Just came back from seeing Théâtre Français’ English edition of The [Post] Mistress at CanStage, and it was just wonderful. Beautiful, uplifting, lively, an astounding job by the sole actor on stage, who managed to captivate a sold out crowd for two and a half hours with her endearing charm, her juicy gossip and her killer pipes. The show was in a cabaret style, with the lead accompanied throughout by the playwright, Tomson Highway, on piano, and Marcus Ali on sax. Just fantastic.
There’s one number in there that just had me in stitches, a piece in which the empassioned lead sings about a sexy Argentinian man, Ariel Juan Eduardo Javier Manuel Rodrigo etc etc at which point I died laughing, since I know all too well a man who has a grand total of six given names. Spot on.
I had the pleasure of chatting briefly with Tomson before the show, and was very touched by his gentleness, his kindness and his wonderfully refreshing enthusiasm. He grabbed my hand, spoke of travels to Zimbabwe, and smiled a charmed smile before dashing off to ready himself for the show. A beautiful soul, with a beautiful gift that he just keeps on sharing. I love people like that.
Theatre lovers living on a dime take heed – Factory Theatre has launched their Toonie Tuesday preview extravaganza. Now there’s seriously no excuse to not go and enjoy these amazing Canadian productions.
Last night Mom and I saw David Yee’s “Acquiesce”, a play about a young man who must go and bury the father he barely knew in Hong Kong, and all the emotional turmoil that the experience brings up. I really enjoyed the performances, and for Mom and I it was good catharsis, as it deals with issues of abuse (Mom’s father, though a “good man”, was physically and verbally abusive to his family), the anger that comes from abandonment (I know my dad, but I don’t know my dad. I’ve seen him a handful of times in my life. My memories of him include a pizza and ice cream trip when I was a child and him being really angry at me for putting on nail polish before falling asleep and trying to kill everyone in the house with poisonous vapours) and the frictions that arise from straddling two vastly different cultures your entire life.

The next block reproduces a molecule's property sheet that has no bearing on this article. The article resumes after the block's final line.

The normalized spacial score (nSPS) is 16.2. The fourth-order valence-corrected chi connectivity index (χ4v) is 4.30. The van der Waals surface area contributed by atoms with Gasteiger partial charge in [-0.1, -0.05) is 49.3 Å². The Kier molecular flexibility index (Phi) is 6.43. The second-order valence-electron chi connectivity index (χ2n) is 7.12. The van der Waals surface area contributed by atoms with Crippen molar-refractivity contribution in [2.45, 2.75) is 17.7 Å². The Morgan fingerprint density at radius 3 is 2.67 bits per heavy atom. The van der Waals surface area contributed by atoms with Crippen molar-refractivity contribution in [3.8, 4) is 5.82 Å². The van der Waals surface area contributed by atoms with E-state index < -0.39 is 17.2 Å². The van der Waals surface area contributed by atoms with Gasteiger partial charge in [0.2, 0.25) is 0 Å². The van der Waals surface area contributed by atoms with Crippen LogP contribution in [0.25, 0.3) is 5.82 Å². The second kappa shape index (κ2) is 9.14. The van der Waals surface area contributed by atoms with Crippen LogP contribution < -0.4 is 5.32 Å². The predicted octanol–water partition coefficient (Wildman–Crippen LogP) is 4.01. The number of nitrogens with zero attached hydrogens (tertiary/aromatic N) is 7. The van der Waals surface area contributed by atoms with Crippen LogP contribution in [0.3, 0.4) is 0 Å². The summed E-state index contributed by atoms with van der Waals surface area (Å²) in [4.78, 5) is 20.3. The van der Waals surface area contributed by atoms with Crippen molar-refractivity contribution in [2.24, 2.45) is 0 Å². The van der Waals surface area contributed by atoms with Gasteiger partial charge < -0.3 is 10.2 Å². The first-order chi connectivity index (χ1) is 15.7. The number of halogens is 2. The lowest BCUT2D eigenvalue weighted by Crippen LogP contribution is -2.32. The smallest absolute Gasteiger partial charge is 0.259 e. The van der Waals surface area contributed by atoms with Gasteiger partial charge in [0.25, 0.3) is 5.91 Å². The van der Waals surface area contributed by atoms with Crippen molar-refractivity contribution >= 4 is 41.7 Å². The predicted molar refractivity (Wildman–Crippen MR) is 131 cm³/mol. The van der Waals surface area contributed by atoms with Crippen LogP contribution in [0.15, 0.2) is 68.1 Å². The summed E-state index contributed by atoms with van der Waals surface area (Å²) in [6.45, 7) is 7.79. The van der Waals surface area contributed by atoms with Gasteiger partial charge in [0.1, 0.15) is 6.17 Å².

I have to give a giant thumbs up to the crew, who put together a fantastic modern, functional set, eerie musical interludes and terrific props and effects. Wonderfully done.
We had the pleasure of attending the opening night of Skylight at the Berkeley Theatre last night, and thoroughly enjoyed ourselves. It’s always great to see people who have been somehow involved in the production sitting in the audience, fidgeting nervously, anxiously awaiting the audience’s reaction and getting the pleasure of witnessing the fruits of their labour in full bloom. As usual, the Berkeley reception was a glorious, classy affair, with staffers and volunteers ensuring that every detail was tended to.
I love being exposed to new plays (well, new to me!) and novel techniques when I see a show. In this case, it was the fact that the main character cooked an entire meal onstage in real-time that impressed me (I was looking to see if certain elements were precooked, and couldn’t tell, to be honest) and completely embroiled me in the story. The kitchen is definitely the heart of my home and many an emotion peeks out as vegetables are chopped, plus it’s such an intimate act that I’m not sure if the characters’ closeness and comfort with each other could easily have been portrayed otherwise. It was a lovely choice – whether dictated by playwright or chosen by production team – but I applaud it vehemently.
And so, it seems, did Amy Pataki.